Zanele Muholi demonstrates the artist’s long-term self-identification as a “visual activist,” as their photographs utilize what the exhibition curators call “positive visualization.” Muholi consistently documents the visual evidence of colonial and physical trauma in a manner that centers and empowers those most vulnerable to these destructive forces. This visual strategy is foregrounded in the next two groupings on display, Queering Public Space and Brave Beauties (2014–ongoing). In Queering Public Space, a large format image captures the viewer’s attention immediately. It depicts a group of transwomen, gender-nonconforming individuals, and nonbinary people kneeling on a beachfront, with a beauty pageant winner at the center. Crowds surround the group, filling the background space until solid ground turns to ocean. Beaches were segregated during apartheid and still stand in as spaces of segregation in contemporary life because queer people are often erased from them. By experimenting with scale as well as collective portraiture, Muholi attempts to make public space hospitable to queer life. In Brave Beauties, the photographer utilizes the lexicon of fashion magazine covers to venerate images of trans women, pageant contestants, and drag queens. These images express beauty outside of the heteronormative and white supremacist gaze, both to celebrate self-making and challenge social stigmas around the body.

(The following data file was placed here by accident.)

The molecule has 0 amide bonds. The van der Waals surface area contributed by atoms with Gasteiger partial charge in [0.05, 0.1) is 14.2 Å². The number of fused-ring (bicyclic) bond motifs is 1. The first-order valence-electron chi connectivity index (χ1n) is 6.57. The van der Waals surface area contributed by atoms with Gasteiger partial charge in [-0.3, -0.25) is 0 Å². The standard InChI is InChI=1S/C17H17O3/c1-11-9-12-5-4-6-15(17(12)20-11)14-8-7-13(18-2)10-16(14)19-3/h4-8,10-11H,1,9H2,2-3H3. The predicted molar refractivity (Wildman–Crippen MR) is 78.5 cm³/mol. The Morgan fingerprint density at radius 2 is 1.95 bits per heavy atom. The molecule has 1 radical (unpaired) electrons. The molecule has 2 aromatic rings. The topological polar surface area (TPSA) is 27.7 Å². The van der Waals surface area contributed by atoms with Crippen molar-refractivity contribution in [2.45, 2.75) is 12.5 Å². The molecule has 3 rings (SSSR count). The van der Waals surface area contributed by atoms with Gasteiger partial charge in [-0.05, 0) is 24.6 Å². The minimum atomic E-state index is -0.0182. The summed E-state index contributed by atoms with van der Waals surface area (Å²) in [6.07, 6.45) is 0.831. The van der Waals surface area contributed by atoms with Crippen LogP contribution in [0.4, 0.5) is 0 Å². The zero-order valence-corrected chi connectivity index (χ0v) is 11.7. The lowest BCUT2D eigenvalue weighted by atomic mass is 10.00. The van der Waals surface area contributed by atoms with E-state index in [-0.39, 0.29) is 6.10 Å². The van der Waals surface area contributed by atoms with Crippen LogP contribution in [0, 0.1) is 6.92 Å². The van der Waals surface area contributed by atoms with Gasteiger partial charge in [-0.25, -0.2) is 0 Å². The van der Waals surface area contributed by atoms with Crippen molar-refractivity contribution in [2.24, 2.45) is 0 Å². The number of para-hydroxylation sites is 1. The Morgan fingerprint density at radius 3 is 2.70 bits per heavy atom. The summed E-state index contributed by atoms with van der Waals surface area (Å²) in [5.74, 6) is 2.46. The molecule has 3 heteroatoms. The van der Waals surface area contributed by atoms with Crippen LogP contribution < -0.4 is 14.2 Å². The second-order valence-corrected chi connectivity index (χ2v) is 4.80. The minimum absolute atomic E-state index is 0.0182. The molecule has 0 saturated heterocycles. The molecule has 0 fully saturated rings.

Two rooms in the exhibition are devoted to Faces and Phases (2006–ongoing), which archives representations of Black lesbians as they evolve over time. From early in their career, Muholi recorded firsthand testimonies and experiences from Black LGBTQIA+ community members. It has been a long-term goal of the artist to give people a platform to tell their own stories, and the first of these two rooms is devoted to a video of eight people sharing their life experiences as a part of the LGBTQIA community in South Africa, some of whom overlap with the Faces and Phases photographic series. The video testimonials are powerful, enriching the picture of Black queer life in the country, while anecdotes from these participants narrate a nuanced and diverse perspective on their shared social experience. As one of the artist’s most enduring projects, the second room of Faces and Phases reveals the power of display, as portraits from the 500-work series are shown in a grid. “Faces” refers to the person being photographed, while “phases” documents transition: in sexuality, gender expression, or stages in life. Trust is at the heart of the project, as Muholi often returns to photograph the same person over time. An entire wall is dedicated to participants who have passed away.